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IEEE 937-2019 pdf free

IEEE 937-2019 pdf free.IEEE Recommended Practice for Installation and Maintenance of Lead-Acid Batteries for Photovoltaic (PV) Systems.
For the purposes of this document, the following terms and definitions apply. The IEEE Siandarth Dklionwy Online should be consulted for terms not defined in this clause.
battery capacity: The quarnity of electrical energy, measured in ampere-hours or watt-hours, produced by a battery during discharge.
d r-chargcd cell: A cell that has been assembled with its plates dry. and in a charged state, ready to be activated by the addition ofelectmlyte and charging.
equalizing voltage: A charge, at a level higher than the normal float voltage, applied for a limited period of time, to correct inequalities of voltage, specific gravity, or state of charge that may have developed between the cells during service.
freshening charge: A charge given to a battery following its nonuse or storage in order to return it to a near maximum state of charge and to mitigate the effects of self-discharge.
NOTE Freshening charges are sometimes perfonned using the manufacturer’s recommended equalization or cycle service charging voltage.
life: The period during which a battery is capable of delivering at least a specified percentage of its rated capacity, ofien 80%. See also. service life.
pilot cell: A cell chosen to represent the operating parameters of the entire battery ora subset of the battery.
NOTE— Multiple pilot cells may be used. rated cipacily: The capacity assigned to a cell by its manufacturer for a given discharge rate, at a specified electrolyte temperature, to a given end-of-discharge voltage.
service life: The period of useful operation under specified conditions, usually expresscd as the time period or number of cycles that elapse before the ampere-hour capacity falls to a specified percentage of the rated capacity.
valvercgulated lead-acid cell (VRLA): A lead-acid cell that is sealed with the exception of a valve that opens to the atmosphere when the internal gas pressure in the cell exceeds the atmospheric pressure by a preselected amount. Valve-regulated cells provide a means for recoinbination of internally generated oxygen and the suppression of hydrogen gas evolution to limit water consumption.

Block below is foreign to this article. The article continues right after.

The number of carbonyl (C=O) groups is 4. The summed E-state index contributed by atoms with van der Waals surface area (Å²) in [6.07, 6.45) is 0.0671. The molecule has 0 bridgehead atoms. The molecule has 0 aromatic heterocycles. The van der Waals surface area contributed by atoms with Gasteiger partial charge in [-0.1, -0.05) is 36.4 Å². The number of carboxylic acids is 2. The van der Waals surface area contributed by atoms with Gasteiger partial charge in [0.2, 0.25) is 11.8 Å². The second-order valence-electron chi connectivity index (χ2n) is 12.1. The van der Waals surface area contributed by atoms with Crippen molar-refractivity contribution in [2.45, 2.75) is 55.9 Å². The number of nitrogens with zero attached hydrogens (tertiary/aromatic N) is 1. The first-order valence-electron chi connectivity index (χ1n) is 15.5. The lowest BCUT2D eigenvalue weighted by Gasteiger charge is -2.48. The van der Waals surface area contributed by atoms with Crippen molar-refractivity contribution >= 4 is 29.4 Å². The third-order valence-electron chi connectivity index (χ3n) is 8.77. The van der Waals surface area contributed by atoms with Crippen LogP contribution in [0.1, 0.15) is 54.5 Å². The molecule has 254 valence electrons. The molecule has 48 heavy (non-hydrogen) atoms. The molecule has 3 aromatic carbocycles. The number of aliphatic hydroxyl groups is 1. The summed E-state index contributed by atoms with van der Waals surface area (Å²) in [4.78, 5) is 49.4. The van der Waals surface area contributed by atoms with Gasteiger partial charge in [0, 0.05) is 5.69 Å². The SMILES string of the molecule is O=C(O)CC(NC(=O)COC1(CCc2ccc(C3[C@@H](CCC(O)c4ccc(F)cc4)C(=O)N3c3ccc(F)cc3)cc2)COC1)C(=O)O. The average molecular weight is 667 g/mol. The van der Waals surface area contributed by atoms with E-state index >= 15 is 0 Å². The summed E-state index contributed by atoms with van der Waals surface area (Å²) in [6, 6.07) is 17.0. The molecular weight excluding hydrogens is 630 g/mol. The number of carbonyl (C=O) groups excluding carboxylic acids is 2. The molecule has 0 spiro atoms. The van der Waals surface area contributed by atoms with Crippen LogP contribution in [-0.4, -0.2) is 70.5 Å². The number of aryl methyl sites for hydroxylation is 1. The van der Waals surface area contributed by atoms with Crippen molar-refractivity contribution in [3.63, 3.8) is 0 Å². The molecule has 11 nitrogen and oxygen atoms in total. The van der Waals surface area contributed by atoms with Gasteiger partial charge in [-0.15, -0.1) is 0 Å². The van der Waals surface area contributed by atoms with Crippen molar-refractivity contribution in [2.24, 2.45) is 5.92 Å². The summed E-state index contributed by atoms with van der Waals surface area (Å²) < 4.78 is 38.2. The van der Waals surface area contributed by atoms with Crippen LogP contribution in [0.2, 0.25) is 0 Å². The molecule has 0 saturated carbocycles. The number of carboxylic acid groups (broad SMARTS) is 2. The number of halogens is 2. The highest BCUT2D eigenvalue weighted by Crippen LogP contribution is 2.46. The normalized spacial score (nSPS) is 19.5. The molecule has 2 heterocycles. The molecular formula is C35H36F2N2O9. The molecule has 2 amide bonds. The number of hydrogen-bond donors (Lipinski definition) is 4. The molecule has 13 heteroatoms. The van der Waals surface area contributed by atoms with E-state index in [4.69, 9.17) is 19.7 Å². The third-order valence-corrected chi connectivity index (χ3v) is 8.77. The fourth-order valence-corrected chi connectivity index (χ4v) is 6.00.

vented cell: A cell in which the products ofelectrolysis and evaporation are allowed to escape to the atmosphere as they are generated. Stia. flooded cell.
NOTE— I’nted cell is the preferred term that should be used in place of we: cell or flooded cell.
4.1 Introduction
The safety practices of the battery manufacturers and suppliers and those listed herein should be followed during battery installation and maintenance. Work performed on batteries shall be done with the proper tools and protective equipment. Battery installation shall be performed or supervised by personnel knowledgeable of batteries and the required safety precautions. Keep unauthorized personnel away from batteries.
4.2 Protective equipment
In some cases, equipment requirements are different for vented lcad-acid(VLA)banerics and valve-regulated lead-acid cell (VRLA) batteries. The following cquipmen is recommended for safer handling of lead-acid batteries and protection of personnel:
a) Full eye protection, such as goggles or a face shield (safety glasses for VRLA)
b) Protective clothing, including acid-resistant gloves. aprons. and overshoes (VLA only)
C) Portable or stationary safety shower and eyewash stations(both for VLA; eyewash only for VRLA)
d) A suitable acid-neutralizing agent. such as bicarbonate of soda haking soda)
e) A lifting device of adequate capacity
0 Adequately insulated tools
g) A Class C’ fire extinguisher (CO-typc extinguishers should not be used because of the potential thermal shock to batteries)
4.3 Safety procedures
4.3.1 Introduction
The following arc hazards inherent in the use of lead-acid batteries and the recommended related procedures to help ensure safety. In addition. NFPA 70E [116]4 identities arc-flash hazards for dc voltages above 100 V. Most systems covered by this document have a nominal de voltage of 48 V. for which no arc-flash protective equipment is required. A discussion of ait-flash hazards fordc voltages above 100 V is included in IEEE Std4X4’’ 1112].
4.3.2 Electrolyte hazards
The electrolyte is a sulfuric-acid solution that is harmful to the skin, eyes, and internal organs. It is corrosive and electrically conductive. The following procedures should be followed when handling the battery and electrolyte:
a) Wear full eye protection and protective clothing.
b) If electrolyte contacts the skin, wash it off immediately with water.IEEE 937 pdf download.

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